KanjiScan, Version 1.0
A powerful and flexible Japanese OCR
From experience, I can tell you that electronically archiving printed documents is a difficult chore. With Japanese documents the task is even more arduous. You need OCR software that will quickly and accurately recognize poorly or incorrectly scanned Kanji and Kana characters. If you're using a non-Japanese PC, it's difficult to find OCR software that will run without any special add-ons. KanjiScan from Neocor Tech offers powerful Japanese OCR capabilities in a tight, easy-to-use package that runs on Windows 95 or NT. In fact, I was pleasantly surprised at the software's power and ease of setup and use.
Neocor claims KanjiScan can read up to 100,000 characters per hour. Under optimal conditions, this is probably not far off. However, I found that the speed of scanning varied with the quality of the document.
The professionally typeset material I scanned went through fairly quickly and with few errors. As can be expected, newspaper articles were the slowest. With documents printed at 600 dpi on a laser printer (letters, Japanese Web pages and some old vocabulary lists), scanning took a lot longer even though the documents were relatively short. On top of that, there were a number of misinterpreted characters.
Once you've scanned a document, you can begin the OCR process. You can either automatically OCR each block of text or manually select a block to recognize and correct. KanjiScan can, with a high degree of accuracy, point out incorrectly scanned characters. When it comes across one, a list of possible matches pops up. I deliberately smudged a few kanji on some of the pages I scanned and most of the time the correct match was at or near the top of the list.
KanjiScan's OCR dictionary; can also learn characters and compounds. The recognition dictionary builds a list of kanji and kana with each document scanned. I was skeptical about this at first. But the more pages I put through the software, the more accurate the OCR function became. The software allows you to build separate dictionaries for the different types of documents you scan, such as correspondence, technical documents, newspapers and magazines, etc. This allows the program to best recognize the characters for the type of document being scanned. The program offers two other ways to correct scanned text. First, KanjiScan has a powerful Kanji Search System. This allows you to select characters by entering information about their stroke count and radical type. The System then offers you a list from which you can choose the correct character. This is an excellent function if you're familiar with using a character dictionary like Nelson's or Halpern's. Or, you can correct scanned text using the software's built-in Front-end processor (FEP). However, I found the FEP limiting. While it isn't very difficult to use, it doesn't have many of the features I'm used to. I was far more comfortable pulling the scanned text into my favorite Japanese word processor for editing.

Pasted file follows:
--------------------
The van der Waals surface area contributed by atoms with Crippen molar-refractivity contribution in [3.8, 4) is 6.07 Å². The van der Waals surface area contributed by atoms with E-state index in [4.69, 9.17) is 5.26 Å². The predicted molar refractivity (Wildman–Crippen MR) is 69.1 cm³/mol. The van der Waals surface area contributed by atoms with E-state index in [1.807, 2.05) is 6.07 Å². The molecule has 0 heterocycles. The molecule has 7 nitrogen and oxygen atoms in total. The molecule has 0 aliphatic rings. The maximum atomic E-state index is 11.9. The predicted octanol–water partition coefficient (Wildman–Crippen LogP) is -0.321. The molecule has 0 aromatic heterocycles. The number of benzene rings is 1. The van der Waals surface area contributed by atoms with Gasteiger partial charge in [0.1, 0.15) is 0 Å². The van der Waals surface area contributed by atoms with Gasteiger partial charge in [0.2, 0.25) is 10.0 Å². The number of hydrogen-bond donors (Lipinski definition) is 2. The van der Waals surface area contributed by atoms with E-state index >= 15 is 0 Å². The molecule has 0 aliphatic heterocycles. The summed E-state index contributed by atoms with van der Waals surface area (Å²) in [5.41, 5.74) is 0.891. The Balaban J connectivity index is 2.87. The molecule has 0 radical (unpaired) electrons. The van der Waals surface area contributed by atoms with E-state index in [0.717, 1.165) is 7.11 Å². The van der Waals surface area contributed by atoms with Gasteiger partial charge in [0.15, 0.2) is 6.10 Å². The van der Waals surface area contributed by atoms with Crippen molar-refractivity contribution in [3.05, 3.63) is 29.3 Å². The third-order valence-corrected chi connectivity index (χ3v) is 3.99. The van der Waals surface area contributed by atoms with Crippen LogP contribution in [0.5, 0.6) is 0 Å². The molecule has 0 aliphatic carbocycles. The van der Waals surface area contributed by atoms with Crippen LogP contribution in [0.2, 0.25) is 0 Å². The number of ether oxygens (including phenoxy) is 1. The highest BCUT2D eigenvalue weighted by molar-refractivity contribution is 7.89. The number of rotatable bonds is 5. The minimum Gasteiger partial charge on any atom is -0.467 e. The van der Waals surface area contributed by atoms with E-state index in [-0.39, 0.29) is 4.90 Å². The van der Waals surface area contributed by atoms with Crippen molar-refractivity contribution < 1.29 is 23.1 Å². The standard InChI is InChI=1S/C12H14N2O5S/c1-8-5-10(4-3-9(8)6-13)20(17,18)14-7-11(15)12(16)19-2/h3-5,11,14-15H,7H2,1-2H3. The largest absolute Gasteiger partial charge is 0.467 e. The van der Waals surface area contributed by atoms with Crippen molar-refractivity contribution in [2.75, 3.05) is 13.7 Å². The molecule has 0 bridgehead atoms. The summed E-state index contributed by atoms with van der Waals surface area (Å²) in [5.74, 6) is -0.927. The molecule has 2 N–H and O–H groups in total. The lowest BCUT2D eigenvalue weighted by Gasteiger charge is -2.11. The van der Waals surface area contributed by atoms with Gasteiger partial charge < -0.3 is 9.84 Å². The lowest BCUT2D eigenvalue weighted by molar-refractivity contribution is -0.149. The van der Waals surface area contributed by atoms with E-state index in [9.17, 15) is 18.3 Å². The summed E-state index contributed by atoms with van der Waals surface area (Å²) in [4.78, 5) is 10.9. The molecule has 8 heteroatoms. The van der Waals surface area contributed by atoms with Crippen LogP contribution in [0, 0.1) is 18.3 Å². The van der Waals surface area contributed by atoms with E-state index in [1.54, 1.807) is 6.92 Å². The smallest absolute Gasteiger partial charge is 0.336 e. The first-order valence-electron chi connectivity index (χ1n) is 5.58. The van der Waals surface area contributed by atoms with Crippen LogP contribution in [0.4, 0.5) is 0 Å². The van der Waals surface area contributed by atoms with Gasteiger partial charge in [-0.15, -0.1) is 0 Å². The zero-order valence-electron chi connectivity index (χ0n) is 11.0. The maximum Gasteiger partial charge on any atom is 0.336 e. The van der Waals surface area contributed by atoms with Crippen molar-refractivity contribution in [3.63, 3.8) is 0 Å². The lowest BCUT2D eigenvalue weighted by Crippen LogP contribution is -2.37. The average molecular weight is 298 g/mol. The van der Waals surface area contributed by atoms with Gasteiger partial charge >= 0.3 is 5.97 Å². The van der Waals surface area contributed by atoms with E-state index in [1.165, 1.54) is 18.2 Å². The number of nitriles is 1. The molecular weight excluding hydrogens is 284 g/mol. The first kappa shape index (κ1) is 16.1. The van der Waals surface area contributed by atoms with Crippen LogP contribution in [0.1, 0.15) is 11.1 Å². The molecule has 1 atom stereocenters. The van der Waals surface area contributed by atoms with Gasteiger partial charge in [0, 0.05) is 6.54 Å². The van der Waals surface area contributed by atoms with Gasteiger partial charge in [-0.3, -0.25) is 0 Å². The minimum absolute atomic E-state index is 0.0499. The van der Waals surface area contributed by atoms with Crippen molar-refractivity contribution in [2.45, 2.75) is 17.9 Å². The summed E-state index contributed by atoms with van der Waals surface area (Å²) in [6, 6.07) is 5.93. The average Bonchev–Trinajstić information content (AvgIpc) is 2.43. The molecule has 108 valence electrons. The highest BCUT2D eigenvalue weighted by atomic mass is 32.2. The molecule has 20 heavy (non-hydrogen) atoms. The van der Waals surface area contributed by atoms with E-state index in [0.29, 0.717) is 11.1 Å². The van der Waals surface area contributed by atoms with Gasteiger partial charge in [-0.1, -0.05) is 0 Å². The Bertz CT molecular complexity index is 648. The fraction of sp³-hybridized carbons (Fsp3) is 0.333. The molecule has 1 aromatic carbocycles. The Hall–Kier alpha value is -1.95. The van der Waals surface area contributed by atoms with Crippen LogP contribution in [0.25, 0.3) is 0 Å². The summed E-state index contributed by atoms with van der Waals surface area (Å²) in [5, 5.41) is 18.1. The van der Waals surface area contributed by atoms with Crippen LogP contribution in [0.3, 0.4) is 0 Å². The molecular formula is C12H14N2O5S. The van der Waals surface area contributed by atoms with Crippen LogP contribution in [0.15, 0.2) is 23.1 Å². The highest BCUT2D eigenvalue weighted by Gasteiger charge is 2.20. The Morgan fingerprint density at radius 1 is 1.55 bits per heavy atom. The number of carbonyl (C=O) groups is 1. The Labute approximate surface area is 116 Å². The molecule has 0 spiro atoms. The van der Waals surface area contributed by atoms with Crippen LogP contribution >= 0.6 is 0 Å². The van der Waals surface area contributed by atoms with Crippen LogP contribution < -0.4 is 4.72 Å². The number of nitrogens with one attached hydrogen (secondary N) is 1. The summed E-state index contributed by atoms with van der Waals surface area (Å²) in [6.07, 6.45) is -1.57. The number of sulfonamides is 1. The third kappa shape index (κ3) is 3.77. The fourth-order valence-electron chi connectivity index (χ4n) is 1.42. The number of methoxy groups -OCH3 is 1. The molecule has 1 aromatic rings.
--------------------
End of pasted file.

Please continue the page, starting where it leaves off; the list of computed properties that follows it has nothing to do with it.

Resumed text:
Among KanjiScan's Unique Features is the ability to recognize English, vertical and horizontal Japanese text. In practical terms, this means you can have bilingual OCR capabilities in a single package. Another useful feature is the program's image processing capabilities. When a document is scanned, it's stored as an image file. As can be expected, the quality of the image can vary. KanjiScan's image manipulation tools rival those found in many popular graphics packages.
My main problem with KanjiScan doesn't have to do with the program itself, but with Neocor's claims. Neocor says you don't need to know any Japanese to use the product. This is only true up to a point. Simply scanning and saving the results can be done by anyone ass the interface is in English. Editing the scanned material is a different story. The manual contains a detailed explanation of how people who don't know any kanji or kana can correct missing characters using the Kanji Search System. I had a couple of unilingual friends try, but even with instructions they weren't able to do it.
Overall, I found KanjiScan superior to most of the English OCR software I've used.
Anyone requiring Japanese OCR capabilities will find KanjiScan's features and flexibility
more than a match for any document scanning task. The system may require a little tweaking
and practice to get it working the way you want it to, but in the end you'll find that
KanjiScan is one program you'll wonder how you ever did without.
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|Last modified by NeocorTech Webmaster:
March 10, 1998.
Copyright 1998 NeocorTech LLC. All rights reserved.
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